Shaban Varajab-My River of Life NULL

Shaban Varajab-My River of Life

Who is Shaban Varajab? I am a Kenyan born of two Muslim parents, Mwajuma Alwanga Shaban and Shaban Olewe Wakenga. I was the last born of their four children, raised in Western Kenya. My parents came from two different ethnic backgrounds, Luhya (my mother) and Luo (my father). Although a Muslim, I attended Christian schools, interacted with many Christians and learned a lot about Christianity and less of Islam. (Partly this was because my parents passed away before I was 12 years old.) Beyond the labels of my religion, ethnicity, and status as “orphan,” perseverance, relationship building and achievement in the face of great difficulty have shaped my identity. Since my parents’ death, my maternal grandmother raised me. We struggled, coping without food and clothing at times, and with limited resources available for my education. My primary school teachers supported me; they saw my potential and paid my way through the last two years of primary school. I excelled in my 2000 KCPE Exams and was supposed to join the prestigious Mukumu Boys High School; yet we were unable to pay the required fees. In fact, I almost dropped out of school at this level. For four months I stayed at home while my friends joined high school. Instead of losing hope, I worked on nearby maize plantations to save for secondary education. My grandmother had to shed tears to see me accepted into Mukumu, yet my savings only allowed me to join my village school, Isongo High School which I joined in Mid May 2001. Getting this chance I used my early days and I studied hard to win the trust and sympathy of the Principal, who ensured that I was among the students who benefited from Ministry of Education bursary (educational support) which was competitive and limited as we had many students from poor families. At times even with the bursary I was not quite able to meet the fees, so I occasionally had to miss school for one to two months. I remember many times leaving school at 5pm very fast on my feet so that I can get home before the sun sets to conduct my studies since I had no paraffin to light my room at night. Despite this, I persisted and passed my 2004 KCSE Exams well, enabling me to join Moi University in 2006. Before joining University two key events almost pulled me down and almost made me lose trust, hope and patience in God. The first was the untimely death of the former KNUT secretary Mr. Katumanga, a man who had promised to fully sponsor my University education after being impressed with my District Mock exam results (an exam that I had stood out as the best student in Mathematics) in an event he attended at our school in October 2004. The fact that my admission letter to join University was hidden making me delay in applying for HELB loan also came to me as an inhibitor to my progress. I never gave up. Joining Moi University was not the end of my struggle. While I benefited from the Kenya Higher Education Loans Board bursary, it did not fully cover tuition and subsistence costs. I found extra work during my free time to cover costs of food, stationery and support for my ailing grandmother at home. I joined the Moi University work-study program and worked as a cleaner and a messenger at the University Dispensary. I washed students’ clothes every weekend for a fee. I also cooked shortcakes and sold them to students every morning. I was also forced to train myself in computer skills so that I could research and do typesetting for students assignments at a fee. On some occasions I would approach the university administration to offer me work opportunities during International Conferences and Symposiums, where I worked directing guests and organizing the events. This was really tricky for me, since I had to balance academics, socialization and work at the same time, while the majority of Kenyan students focus exclusively on their academic commitments. All in all, I did not lose hope. God provided me well-wishers, good health and a smart mind to overcome all odds. Besides being prayerful, I also read and interacted with great works of Inspirational writers such as Ben Carson’s Think Big, Brian Adam’s How to Succeed Nelson Mandela’s Long Walk to Freedom and Barack Obama’s Audacity of Hope. I also acknowledge the support and encouraging words of a great network of people who saw me at my worst and best, listened to my troubles and helped me lay them to rest. They include my lovely grandmother- the Late Mwanaisha Nyangweso, my sister Saada Shaban, my uncles Mr Omar Imbundu and Mr Hussein Mango, my Primary school teacher and mother Mrs Dina Nyangweso, my High school Principal-the late Patrick Kubai Lumidi, my close friend and counselor-the Assistant Dean of Moi University Mrs. Mary Wosyanju, my Economics teacher-Mrs Kurgat of Moi University, my friends Geofrey Musera of Masinde Muliro, Daniel Wereh of Rural Women Peace Link, Kate Mansfield of Mennonite Central Committee and Fred Ongeri of Moi University, Joyce Muchena of IRC-Kenya, my University roommate-Mr Johnah Mmaitsi, my mum Selline Korir, Mrs. Osaba Omar, Mrs. Alice Gondi and Mr. Tom Odhiambo in Kisumu. I am also inspired by humble people like Churchill, Eric Omondi, and many others that I cannot mention since the list is long. This team means the whole world to me-they are the small seeds that are making the big forest of progress in my life.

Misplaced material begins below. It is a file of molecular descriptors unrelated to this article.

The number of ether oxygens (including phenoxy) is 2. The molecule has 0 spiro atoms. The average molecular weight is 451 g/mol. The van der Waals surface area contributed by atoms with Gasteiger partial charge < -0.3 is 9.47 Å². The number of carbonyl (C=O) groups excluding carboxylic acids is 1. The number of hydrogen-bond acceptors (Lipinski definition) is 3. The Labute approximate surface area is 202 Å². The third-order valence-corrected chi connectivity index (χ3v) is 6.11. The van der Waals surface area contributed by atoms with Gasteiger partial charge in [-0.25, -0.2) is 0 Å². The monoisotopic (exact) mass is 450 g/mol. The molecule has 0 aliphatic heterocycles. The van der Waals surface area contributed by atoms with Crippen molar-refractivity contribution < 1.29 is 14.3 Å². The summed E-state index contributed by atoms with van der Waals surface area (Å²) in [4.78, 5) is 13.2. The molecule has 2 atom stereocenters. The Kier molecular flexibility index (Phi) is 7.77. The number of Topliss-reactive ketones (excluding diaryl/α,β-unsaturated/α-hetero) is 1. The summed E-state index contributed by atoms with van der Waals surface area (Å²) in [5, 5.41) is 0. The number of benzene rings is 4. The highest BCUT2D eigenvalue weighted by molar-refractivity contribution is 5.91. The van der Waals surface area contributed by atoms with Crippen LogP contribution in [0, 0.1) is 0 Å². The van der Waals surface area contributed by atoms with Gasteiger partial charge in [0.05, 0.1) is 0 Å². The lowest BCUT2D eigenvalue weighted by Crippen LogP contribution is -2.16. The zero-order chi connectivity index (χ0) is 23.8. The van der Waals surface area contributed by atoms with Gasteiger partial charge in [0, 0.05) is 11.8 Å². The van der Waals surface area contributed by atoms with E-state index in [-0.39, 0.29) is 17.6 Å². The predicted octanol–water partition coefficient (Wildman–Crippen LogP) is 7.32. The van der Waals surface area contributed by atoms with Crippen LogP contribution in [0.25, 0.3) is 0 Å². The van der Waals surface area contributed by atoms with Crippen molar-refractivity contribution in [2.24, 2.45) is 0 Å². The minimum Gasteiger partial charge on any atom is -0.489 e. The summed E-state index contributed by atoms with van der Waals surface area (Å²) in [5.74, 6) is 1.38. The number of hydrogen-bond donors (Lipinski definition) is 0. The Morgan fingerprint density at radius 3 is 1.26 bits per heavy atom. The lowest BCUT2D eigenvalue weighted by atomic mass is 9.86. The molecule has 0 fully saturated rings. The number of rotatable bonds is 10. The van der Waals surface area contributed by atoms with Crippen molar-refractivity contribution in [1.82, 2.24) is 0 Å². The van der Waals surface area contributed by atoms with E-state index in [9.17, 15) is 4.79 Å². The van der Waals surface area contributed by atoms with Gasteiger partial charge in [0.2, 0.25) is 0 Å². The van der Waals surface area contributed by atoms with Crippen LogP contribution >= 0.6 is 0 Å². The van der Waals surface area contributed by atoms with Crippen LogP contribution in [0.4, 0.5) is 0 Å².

Right from University, I am very passionate about social change especially on issues concerning Peacebuilding and conflict transformation, youth development, gender equality, education and civic engagement.

Experiences of struggle have shaped who I am today, yet they have not limited my hope and dreams for the future. Currently I work as a program manager with Rural Women Peace Link a nongovernmental organization based in Eldoret-Kenya working with disadvantaged women and youth from conflict zones in Rift valley and Western parts of Kenya. Going forward, I believe I am not yet the man he could be and certainly not the man he wants to be, but again is not the man I used to be. My plans are to seek for a Masters scholarships that will help me advance my studies in Peace Building and Conflict Transformation focusing keenly on Policy Analysis and Political Change. I wish to share and inspire those that feel are low and cannot turn their lives around, that they should not look at where they have come from because it is not as nearly important as where they are going. Your future life empire is in your positive mind . Always keep your eyes on the stars and your feet firm on the ground. As for me, I have a vision to succeed in my life and use my success to uplift the lives of others who are coming from disadvantaged backgrounds.

Submitted by Anonymous